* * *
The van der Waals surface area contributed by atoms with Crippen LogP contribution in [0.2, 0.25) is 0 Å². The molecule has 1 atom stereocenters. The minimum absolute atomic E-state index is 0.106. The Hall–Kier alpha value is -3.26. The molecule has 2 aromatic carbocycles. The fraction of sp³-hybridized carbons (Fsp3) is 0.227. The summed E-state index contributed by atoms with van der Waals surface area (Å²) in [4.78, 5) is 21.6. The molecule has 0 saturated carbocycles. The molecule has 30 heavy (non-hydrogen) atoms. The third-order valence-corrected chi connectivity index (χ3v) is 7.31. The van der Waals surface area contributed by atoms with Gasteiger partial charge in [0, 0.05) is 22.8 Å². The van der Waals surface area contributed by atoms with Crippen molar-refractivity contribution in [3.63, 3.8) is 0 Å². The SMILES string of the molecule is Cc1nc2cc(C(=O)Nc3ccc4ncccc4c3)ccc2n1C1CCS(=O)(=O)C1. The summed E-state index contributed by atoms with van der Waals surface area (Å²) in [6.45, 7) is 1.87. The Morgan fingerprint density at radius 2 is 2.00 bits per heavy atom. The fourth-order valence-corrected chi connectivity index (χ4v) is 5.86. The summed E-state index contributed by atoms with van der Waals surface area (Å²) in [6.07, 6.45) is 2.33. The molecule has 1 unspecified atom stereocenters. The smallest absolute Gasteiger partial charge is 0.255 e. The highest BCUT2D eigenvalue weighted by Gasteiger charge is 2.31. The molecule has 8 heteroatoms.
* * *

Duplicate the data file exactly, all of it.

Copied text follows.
The van der Waals surface area contributed by atoms with Crippen LogP contribution in [0.2, 0.25) is 0 Å². The molecule has 1 atom stereocenters. The minimum absolute atomic E-state index is 0.106. The Hall–Kier alpha value is -3.26. The molecule has 2 aromatic carbocycles. The fraction of sp³-hybridized carbons (Fsp3) is 0.227. The summed E-state index contributed by atoms with van der Waals surface area (Å²) in [4.78, 5) is 21.6. The molecule has 0 saturated carbocycles. The molecule has 30 heavy (non-hydrogen) atoms. The third-order valence-corrected chi connectivity index (χ3v) is 7.31. The van der Waals surface area contributed by atoms with Gasteiger partial charge in [0, 0.05) is 22.8 Å². The van der Waals surface area contributed by atoms with Crippen molar-refractivity contribution in [3.63, 3.8) is 0 Å². The SMILES string of the molecule is Cc1nc2cc(C(=O)Nc3ccc4ncccc4c3)ccc2n1C1CCS(=O)(=O)C1. The summed E-state index contributed by atoms with van der Waals surface area (Å²) in [6.45, 7) is 1.87. The Morgan fingerprint density at radius 2 is 2.00 bits per heavy atom. The fourth-order valence-corrected chi connectivity index (χ4v) is 5.86. The summed E-state index contributed by atoms with van der Waals surface area (Å²) in [6.07, 6.45) is 2.33. The molecule has 1 unspecified atom stereocenters. The smallest absolute Gasteiger partial charge is 0.255 e. The highest BCUT2D eigenvalue weighted by Gasteiger charge is 2.31. The molecule has 8 heteroatoms.